We seek for the city that is to come HEBREWS 13:14
It’s a SHORT, SHORT STORY up to now – the history of the Parish of Lady of Fatima. But it is the story of a year’s solid achievement, of creating a strong foundation for a glorious future. Institution of the Parish and the well-ordered plans for its growth form one segment of a community design that will made Modesto, within a few years, the civic, commercial and cultural focus for 70,000 people. The Church is not behind in its part of that future.
Such planning is not new in the eighty years of Modesto’s life. The city stands today in an area rich in potential gifts of almighty god, but man’s ingenuity had to be applied for many patient years before those gifts could be realized in bountiful and unfailing harvests, and in opportunities for gracious living for thousands of families.
Modesto’s plans call for investment of today’s prosperity in a better tomorrow. They look for continued progress of the kind which has brought millions of new residents to California, many thousands of them to Stanislaus County, since 1940.
One of those plans took definite form on October 1, 1951, when Father William P. Kennedy arrived in Modesto from San Francisco, carrying under his arm a small altar stone and the mission to establish a new Parish. The Archdiocese of San Francisco had noted Modesto’s growth, noted that the old and beloved Parish of St. Stanislaus needed help in its care for souls, and ordered the establishment of Our Lady of Fatima Parish to serve the convenience and needs of the growing number of Catholic families in the newer residential areas, then about 200. The Parish now includes about 900 families.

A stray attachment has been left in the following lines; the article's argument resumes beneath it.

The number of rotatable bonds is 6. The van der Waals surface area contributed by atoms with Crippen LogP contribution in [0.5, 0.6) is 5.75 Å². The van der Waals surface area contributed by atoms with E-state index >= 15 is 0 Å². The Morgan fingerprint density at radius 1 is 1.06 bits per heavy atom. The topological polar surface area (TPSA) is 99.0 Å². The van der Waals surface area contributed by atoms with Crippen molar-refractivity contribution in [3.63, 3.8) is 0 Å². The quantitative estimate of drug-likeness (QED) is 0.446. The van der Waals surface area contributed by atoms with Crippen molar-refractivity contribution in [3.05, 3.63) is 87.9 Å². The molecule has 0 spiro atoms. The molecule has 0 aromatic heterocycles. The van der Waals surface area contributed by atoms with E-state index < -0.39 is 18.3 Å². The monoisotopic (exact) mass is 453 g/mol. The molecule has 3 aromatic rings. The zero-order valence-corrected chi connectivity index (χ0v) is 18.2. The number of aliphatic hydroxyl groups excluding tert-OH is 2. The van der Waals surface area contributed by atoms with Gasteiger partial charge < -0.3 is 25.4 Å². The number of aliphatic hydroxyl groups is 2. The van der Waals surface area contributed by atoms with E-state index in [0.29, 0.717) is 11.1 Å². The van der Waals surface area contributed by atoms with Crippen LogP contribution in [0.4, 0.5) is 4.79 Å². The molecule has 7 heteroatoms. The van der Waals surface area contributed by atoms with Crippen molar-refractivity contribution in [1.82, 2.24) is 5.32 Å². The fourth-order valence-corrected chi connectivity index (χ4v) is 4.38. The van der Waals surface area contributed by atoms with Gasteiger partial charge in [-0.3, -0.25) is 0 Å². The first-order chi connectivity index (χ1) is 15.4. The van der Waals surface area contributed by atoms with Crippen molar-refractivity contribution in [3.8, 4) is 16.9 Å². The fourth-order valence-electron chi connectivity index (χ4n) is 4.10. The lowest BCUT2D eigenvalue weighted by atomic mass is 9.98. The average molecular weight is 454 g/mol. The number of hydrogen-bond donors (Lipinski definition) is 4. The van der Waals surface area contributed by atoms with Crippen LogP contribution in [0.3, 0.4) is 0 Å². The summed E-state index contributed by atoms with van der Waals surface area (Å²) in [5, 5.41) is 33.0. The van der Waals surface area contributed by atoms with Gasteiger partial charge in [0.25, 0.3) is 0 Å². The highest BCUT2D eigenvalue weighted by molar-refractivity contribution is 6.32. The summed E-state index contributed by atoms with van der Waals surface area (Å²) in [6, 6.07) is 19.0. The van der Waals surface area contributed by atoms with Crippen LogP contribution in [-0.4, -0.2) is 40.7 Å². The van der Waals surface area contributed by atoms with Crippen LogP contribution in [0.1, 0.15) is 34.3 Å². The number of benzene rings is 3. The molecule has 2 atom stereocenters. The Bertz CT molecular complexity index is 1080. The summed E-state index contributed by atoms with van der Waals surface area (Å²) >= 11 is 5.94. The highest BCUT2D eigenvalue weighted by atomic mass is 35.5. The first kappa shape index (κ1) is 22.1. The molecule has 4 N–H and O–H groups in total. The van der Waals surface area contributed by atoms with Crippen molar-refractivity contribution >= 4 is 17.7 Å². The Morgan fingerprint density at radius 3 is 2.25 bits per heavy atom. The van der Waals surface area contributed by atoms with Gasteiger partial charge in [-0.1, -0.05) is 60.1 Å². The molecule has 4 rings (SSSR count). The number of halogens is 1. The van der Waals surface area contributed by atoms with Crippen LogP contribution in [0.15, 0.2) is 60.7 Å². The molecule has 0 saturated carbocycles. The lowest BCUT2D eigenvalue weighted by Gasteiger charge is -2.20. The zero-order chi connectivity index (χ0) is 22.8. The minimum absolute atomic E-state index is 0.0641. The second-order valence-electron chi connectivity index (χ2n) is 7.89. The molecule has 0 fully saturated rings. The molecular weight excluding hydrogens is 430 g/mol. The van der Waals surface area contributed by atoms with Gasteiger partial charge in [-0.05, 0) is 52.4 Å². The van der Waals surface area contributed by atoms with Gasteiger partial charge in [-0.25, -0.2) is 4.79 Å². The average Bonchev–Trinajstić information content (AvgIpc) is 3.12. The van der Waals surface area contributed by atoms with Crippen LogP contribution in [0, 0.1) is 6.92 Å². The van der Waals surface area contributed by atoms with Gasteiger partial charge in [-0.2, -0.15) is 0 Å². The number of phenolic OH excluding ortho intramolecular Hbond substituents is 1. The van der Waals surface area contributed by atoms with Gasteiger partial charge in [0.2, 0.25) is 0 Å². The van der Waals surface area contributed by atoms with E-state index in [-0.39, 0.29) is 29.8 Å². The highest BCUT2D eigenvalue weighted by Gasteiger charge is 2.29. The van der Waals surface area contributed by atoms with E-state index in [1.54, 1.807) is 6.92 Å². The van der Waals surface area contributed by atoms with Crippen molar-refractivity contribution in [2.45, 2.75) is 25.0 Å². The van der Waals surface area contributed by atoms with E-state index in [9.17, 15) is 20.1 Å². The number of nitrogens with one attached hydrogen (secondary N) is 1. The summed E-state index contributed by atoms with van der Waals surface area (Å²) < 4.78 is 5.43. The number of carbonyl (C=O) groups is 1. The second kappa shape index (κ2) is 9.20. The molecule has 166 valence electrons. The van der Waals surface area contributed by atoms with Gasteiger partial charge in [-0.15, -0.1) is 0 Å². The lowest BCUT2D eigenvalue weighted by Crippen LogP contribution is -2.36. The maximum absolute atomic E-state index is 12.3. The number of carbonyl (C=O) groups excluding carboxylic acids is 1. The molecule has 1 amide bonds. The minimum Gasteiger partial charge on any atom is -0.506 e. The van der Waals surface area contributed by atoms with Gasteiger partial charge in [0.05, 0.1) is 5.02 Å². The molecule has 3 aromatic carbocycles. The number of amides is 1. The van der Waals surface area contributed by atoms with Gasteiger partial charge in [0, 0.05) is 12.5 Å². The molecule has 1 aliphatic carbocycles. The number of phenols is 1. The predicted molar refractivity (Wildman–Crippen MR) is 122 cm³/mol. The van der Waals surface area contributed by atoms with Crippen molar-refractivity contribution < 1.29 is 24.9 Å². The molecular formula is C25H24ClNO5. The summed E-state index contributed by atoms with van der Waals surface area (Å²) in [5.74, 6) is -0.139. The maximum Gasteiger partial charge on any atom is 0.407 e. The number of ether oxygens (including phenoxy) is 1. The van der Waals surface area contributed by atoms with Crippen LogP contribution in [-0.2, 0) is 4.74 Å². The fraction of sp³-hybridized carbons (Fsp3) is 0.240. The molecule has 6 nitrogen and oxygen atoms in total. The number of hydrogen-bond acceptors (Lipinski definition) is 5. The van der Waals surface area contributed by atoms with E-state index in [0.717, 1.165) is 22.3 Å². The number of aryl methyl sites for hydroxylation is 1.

When Father Kennedy arrived in town and set out for his new charge the Parish plant was represented by a vacant nine acre tract on Sunrise and Norwegian Avenues, purchased a few months earlier by the Archdiocese for $16,000. Within a day or two, Father Kennedy set up his temporary in the home of William Marchington at 1228 Nelson Avenue. His next quest was a building in which he could celebrate Holy Mass and he found one in the Sylvan Club, within the Parish boundaries. In this center, at McHenry Avenue and Sylvan Road, the new Parish began to function. Two Masses were celebrated on Sunday, beginning October 14, 1951, with catechism classes on Sunday morning. Here also instructions were given to children preparing for their First Holy Communion. And on the day after celebration of the first Mass, Father Kennedy called an open meeting of the Parish at the club to plan for the future.
While plans matured for permanent buildings, Mass was celebrated in Sylvan Hall, furnished and decorated by the Fatima Guild and the men of the Parish.